Rosamund Pike thrives in a crime thriller that will keep you guessing until its final seconds
By Sean Blanford
We as a society would love for things to be as simple as black and white. Good or Evil, Right or Wrong, Fair or Unfair. Unfortunately, that isn’t always the case, and it is within those shades of gray that chaos and confusion can flourish. There can be beauty and elegance there, and in a film like I Care a Lot, we don’t get a lot of black and white, which is why it is such a fantastic movie.
Marla Grayson (Rosamund Pike) runs a company that handles court-appointed guardianship for people who are no longer able to care for themselves. All of them are elderly with varying degrees of medical issues, and for someone like Marla, who is very, very good at her job, she can take every advantage she can to bleed them dry to “best pay for their needs.” When a ripe new “Cherry” comes Marla’s way VIA a tip from Dr. Amos (Alicia Witt), this could be the big break Marla needs to cash in. The “Cherry” is Jennifer Peterson (Dianne Wiest), a single woman with no known family and a life savings worth of cash and investments that is ripe for the picking. The plan, as usual, goes off without a hitch until details arise about who Jennifer is that causes Marla and her associate/girlfriend Fran (Eiza Gonzalez) to resort to different plans.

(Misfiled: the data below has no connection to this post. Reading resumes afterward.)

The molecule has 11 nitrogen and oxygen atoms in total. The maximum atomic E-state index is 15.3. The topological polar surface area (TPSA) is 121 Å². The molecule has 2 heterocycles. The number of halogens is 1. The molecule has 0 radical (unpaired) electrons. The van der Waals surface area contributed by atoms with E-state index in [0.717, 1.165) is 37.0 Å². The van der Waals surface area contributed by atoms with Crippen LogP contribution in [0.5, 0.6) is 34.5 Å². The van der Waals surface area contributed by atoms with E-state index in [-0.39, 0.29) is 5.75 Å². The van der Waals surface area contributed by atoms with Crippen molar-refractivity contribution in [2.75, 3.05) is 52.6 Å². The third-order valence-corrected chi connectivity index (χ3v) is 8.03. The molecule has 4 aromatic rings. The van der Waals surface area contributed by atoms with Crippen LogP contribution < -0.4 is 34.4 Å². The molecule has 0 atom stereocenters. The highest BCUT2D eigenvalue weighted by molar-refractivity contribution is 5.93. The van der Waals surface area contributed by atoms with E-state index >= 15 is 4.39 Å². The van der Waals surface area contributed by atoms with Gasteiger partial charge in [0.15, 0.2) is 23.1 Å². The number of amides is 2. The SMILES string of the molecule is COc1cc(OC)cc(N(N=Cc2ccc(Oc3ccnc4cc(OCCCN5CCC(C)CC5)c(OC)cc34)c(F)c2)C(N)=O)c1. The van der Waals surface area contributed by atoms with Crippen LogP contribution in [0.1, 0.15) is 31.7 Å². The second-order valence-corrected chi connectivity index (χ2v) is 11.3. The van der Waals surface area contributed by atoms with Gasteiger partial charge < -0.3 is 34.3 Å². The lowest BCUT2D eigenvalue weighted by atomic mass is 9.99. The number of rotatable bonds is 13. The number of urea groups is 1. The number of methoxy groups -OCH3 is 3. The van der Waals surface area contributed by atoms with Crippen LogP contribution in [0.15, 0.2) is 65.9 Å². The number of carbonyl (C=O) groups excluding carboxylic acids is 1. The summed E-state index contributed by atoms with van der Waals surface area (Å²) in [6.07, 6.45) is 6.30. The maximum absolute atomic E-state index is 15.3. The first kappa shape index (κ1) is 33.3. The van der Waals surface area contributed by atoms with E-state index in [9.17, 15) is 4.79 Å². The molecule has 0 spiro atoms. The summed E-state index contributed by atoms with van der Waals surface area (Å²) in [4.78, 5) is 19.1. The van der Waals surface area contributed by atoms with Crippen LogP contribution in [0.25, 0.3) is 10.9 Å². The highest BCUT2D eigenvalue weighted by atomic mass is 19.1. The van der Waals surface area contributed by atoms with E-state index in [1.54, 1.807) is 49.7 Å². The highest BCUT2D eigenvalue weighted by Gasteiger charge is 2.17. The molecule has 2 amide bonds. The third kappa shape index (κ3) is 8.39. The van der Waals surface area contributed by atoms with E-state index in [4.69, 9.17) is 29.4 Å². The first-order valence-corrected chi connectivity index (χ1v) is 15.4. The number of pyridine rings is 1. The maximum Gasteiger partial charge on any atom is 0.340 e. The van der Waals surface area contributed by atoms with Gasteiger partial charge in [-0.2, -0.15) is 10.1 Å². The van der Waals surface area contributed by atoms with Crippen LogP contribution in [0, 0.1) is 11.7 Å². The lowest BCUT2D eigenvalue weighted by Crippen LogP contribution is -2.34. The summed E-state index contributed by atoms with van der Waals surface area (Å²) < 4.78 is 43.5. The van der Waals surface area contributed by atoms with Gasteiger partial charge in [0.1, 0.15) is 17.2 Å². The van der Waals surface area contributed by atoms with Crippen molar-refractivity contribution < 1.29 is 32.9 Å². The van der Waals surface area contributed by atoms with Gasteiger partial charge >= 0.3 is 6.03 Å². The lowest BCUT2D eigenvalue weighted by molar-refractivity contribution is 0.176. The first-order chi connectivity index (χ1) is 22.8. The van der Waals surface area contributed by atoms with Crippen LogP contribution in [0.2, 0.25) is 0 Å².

It is hard to discuss I Care a Lot without ruining what makes the film great. The aura of mystery surrounding Marla and Fran’s circumstances makes the film as fun as it is. Rosamund Pike thrives as Marla, giving one of her best performances since Gone Girl, and it is easy to make correlations between Marla and Amy Dunne as cold yet goal-driven women. She will stop at nothing to achieve what they feel is rightfully hers. Dianne Wiest as Jennifer also gives a stellar performance, and Peter Dinklage is perfectly cast as Roman Lunyov, a man with a mysterious past that rains havoc on the entire film.
The film’s most significant issues lie in the second and third acts, when everything is supposed to tie together but needed to be tightened to give everything even more of a sense of urgency. The screenplay from writer/director J Blakeson (The Fifth Wave) is very snappy and cloyingly clever but tries almost too hard to have us want to root for Marla. In the end, there isn’t anyone that should succeed, and that’s okay. Everyone aside from the judge (Isiah Whitlock, Jr.) and the poor people that are being taken advantage of do terrible things for even worse reasons. There is no denying, though, that these awful people make you feel something, whether anger, irritation, or chills. The end of I Care a Lot is exceptionally divisive, but I felt it was extremely effective.
Overall, I Care a Lot asks you to swim deep in the dark pool of capitalistic society and all of the ambiguity and frustration it can entail. It may not be for everyone, but thanks to stellar performances by the ensemble cast led by the devilishly divine Rosamund Pike, this film is worth checking out.